82

It's been about 5 months since we started testing Triage. There've been a fair number of hiccups, and there's still plenty of work to be done refining the criteria, but at this point I think the process is working pretty well: with over 1800 questions reviewed every day on average (over 20% of all questions asked), these dedicated reviewers tirelessly sort a huge number of questions into categories that make them easier for the rest of us to deal with.

Some quick stats:

  • 50% of questions triaged as Looks OK actually get answered - while only 9% end up with a negative score.

  • 73% of questions triaged as Unsalvageable get closed and/or deleted, while only 2% end up with a positive score.

  • 29% of questions triaged as Should Be Improved get closed and/or deleted, and 33% get answered.

It's that last category I want to address... It is, as it was intended to be, a sort of limbo: no immediate action results from such categorization, but rather the question waits for some sort of intervention to save or damn it. Questions put there run the gamut from merely poorly-written to deeply-flawed. We do offer tools to help folks salvage such questions, but that still requires a lot of skill and care - many questions, particularly those where the original author is absent or uncooperative, simply won't make it.

David Fullerton had an analogy for this that I like quite a bit: he compared these questions to objects drifting down a river, with folks standing on the shore with poles dragging in what looked interesting to them.

Eventually, anything of value would be either claimed or washed out to sea. Right now, with the cooperation of a large number of reviewers in the Help and Improvement queue, roughly a third of these questions are hooked in by someone on shore...

...The rest should meet the Kraken.

I propose the following criteria for automatically deleting these questions, based on those for the automatic deletion of abandoned, closed questions:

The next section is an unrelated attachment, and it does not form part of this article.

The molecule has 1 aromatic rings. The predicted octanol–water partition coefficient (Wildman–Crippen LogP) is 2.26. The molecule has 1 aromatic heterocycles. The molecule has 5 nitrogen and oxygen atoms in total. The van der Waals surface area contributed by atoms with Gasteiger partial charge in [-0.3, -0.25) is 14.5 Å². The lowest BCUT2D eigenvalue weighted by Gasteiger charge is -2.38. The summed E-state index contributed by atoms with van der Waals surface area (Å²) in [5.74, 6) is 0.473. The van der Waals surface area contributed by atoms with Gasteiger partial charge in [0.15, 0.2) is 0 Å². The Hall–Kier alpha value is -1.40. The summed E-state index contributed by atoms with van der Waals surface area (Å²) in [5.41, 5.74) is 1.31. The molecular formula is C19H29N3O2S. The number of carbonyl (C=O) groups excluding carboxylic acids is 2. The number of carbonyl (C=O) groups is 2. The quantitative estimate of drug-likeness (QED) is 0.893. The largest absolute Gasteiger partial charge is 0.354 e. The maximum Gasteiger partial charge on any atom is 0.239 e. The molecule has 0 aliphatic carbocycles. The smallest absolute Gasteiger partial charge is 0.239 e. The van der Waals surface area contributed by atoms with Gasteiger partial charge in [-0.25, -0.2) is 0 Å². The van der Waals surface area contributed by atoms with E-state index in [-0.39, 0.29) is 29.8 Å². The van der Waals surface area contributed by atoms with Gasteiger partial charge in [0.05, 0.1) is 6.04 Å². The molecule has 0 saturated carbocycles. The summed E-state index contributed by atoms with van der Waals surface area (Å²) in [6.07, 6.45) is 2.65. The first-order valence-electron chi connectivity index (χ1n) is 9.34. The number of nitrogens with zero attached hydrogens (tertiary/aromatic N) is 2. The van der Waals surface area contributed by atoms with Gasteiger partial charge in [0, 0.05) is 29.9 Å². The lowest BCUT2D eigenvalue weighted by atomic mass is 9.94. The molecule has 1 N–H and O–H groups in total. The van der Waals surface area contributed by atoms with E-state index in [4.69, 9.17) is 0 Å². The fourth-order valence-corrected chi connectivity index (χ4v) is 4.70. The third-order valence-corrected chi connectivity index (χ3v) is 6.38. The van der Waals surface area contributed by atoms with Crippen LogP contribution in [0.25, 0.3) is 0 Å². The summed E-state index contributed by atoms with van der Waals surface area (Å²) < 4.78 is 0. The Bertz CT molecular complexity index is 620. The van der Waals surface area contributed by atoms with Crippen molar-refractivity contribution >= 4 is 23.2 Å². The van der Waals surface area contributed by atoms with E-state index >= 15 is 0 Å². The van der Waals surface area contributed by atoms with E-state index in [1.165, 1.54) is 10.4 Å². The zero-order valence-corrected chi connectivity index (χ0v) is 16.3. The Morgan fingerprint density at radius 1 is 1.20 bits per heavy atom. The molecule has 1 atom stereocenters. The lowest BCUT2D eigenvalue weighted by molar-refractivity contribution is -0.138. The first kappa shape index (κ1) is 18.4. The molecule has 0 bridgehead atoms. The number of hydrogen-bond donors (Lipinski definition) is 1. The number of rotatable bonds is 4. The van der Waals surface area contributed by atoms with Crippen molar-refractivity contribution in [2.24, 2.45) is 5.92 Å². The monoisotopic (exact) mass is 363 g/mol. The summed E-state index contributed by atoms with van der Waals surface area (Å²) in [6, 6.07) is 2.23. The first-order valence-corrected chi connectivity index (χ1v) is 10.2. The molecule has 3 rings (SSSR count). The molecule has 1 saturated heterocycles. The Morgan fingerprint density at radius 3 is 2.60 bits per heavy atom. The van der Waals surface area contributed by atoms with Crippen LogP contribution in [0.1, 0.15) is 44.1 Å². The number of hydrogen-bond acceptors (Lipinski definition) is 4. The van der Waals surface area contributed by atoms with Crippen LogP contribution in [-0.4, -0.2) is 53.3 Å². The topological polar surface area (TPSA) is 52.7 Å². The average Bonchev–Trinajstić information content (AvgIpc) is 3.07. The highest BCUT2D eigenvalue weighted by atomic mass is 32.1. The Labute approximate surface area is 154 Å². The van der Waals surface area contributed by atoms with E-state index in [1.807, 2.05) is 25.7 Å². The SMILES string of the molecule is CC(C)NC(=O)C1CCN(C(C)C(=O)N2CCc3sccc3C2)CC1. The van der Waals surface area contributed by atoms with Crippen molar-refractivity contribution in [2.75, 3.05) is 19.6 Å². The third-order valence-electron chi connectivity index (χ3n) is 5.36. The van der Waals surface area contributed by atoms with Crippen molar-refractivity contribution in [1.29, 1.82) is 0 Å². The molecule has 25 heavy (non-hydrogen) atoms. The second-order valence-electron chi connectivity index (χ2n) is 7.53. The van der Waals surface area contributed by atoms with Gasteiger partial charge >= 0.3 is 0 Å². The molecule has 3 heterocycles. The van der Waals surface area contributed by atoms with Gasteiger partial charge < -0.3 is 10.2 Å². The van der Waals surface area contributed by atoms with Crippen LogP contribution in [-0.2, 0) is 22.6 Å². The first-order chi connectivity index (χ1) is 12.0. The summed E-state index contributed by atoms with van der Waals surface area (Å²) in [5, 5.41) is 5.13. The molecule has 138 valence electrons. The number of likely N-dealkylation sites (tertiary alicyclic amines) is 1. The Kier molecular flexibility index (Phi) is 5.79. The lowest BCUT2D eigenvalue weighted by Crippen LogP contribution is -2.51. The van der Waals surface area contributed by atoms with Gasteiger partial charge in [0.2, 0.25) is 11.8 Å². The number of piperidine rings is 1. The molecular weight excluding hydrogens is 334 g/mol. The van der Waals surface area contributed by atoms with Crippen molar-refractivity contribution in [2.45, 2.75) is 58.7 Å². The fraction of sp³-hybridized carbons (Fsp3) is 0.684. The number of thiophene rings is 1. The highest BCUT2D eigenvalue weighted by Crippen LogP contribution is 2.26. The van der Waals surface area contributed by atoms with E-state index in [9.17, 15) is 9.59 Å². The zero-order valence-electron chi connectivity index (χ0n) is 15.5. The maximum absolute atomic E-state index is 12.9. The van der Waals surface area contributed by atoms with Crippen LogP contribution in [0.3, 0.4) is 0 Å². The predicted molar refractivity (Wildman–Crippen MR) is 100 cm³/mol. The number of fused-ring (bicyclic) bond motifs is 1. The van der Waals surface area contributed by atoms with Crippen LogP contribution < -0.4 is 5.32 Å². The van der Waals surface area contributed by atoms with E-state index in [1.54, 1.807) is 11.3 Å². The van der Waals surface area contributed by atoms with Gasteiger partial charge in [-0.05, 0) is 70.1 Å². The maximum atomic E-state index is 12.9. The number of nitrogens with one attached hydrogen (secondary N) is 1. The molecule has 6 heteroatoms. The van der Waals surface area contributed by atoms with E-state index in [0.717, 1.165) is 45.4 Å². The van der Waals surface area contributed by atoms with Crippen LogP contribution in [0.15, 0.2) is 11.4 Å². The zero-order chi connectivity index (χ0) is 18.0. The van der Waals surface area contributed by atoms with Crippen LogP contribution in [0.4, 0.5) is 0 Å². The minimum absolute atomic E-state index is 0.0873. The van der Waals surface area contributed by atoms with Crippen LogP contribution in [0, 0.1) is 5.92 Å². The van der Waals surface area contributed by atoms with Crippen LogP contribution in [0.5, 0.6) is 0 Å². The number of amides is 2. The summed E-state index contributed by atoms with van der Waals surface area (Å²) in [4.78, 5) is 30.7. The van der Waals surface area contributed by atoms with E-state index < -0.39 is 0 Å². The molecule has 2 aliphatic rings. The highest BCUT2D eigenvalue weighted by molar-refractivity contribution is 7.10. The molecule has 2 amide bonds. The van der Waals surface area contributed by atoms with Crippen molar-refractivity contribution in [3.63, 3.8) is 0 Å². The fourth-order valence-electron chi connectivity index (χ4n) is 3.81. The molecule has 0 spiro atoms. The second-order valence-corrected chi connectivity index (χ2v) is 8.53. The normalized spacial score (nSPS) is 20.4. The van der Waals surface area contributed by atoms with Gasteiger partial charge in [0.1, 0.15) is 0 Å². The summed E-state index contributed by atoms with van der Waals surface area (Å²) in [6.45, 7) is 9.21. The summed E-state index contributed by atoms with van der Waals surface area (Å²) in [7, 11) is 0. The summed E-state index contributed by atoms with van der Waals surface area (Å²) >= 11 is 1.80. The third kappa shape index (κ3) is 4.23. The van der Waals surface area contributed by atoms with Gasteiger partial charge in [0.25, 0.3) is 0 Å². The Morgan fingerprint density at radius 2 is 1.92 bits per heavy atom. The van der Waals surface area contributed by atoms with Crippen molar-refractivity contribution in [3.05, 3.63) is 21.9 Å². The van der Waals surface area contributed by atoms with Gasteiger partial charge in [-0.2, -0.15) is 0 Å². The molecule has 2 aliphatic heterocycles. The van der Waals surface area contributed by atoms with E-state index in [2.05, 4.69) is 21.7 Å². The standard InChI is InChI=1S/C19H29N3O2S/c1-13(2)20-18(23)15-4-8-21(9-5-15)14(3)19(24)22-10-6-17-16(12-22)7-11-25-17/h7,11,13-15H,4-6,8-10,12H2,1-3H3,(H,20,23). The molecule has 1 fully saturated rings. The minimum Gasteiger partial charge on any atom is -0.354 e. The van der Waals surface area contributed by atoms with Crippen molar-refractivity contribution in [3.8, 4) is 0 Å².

• Triaged as "Should Be Improved" more than 9 days ago
  • Score <= 0
  • Not closed
  • Not locked
  • No answers with a score > 0
  • No accepted answer
  • No edits in the past 9 days

If you're interested in seeing what this would catch, here's a SEDE query.

Play around with this a bit, if you would - I'm not seeing a lot of stuff worth keeping here, but it's likely that I'm missing something; if you've suggestions for better criteria for this, post 'em below.

  • 4
    This sounds fine. It uses the same logic as if it was closed, which is not too far from reality (since nobody answers them). – Braiam May 6 '15 at 3:33
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    consider editing to add more detailed explanation of why you consider answers to these questions not worthy of keeping. You probably have solid reasons for that, as you tend to be rather careful about deleting answered questions (overly careful to my taste:) but not all readers are aware of that, as indicated eg by this answer – gnat May 6 '15 at 11:19
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    Will the user be notified when their post is automatically deleted? – Travis J May 6 '15 at 20:27